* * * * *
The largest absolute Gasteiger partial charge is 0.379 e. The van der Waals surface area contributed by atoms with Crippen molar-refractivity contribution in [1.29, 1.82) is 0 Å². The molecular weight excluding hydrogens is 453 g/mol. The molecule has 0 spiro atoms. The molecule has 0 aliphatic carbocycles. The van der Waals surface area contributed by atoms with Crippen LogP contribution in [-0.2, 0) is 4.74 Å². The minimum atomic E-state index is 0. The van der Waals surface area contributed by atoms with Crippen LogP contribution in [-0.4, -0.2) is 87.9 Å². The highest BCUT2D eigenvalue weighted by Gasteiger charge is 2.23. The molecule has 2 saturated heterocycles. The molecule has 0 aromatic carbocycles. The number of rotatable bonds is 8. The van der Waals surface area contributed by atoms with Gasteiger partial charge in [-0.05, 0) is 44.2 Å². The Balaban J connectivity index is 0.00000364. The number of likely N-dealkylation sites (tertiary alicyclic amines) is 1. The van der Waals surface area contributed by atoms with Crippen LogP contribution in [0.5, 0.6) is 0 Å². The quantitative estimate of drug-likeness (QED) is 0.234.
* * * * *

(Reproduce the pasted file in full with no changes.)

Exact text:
The largest absolute Gasteiger partial charge is 0.379 e. The van der Waals surface area contributed by atoms with Crippen molar-refractivity contribution in [1.29, 1.82) is 0 Å². The molecular weight excluding hydrogens is 453 g/mol. The molecule has 0 spiro atoms. The molecule has 0 aliphatic carbocycles. The van der Waals surface area contributed by atoms with Crippen LogP contribution in [-0.2, 0) is 4.74 Å². The minimum atomic E-state index is 0. The van der Waals surface area contributed by atoms with Crippen LogP contribution in [-0.4, -0.2) is 87.9 Å². The highest BCUT2D eigenvalue weighted by Gasteiger charge is 2.23. The molecule has 2 saturated heterocycles. The molecule has 0 aromatic carbocycles. The number of rotatable bonds is 8. The van der Waals surface area contributed by atoms with Gasteiger partial charge in [-0.05, 0) is 44.2 Å². The Balaban J connectivity index is 0.00000364. The number of likely N-dealkylation sites (tertiary alicyclic amines) is 1. The van der Waals surface area contributed by atoms with Crippen LogP contribution in [0.5, 0.6) is 0 Å². The quantitative estimate of drug-likeness (QED) is 0.234.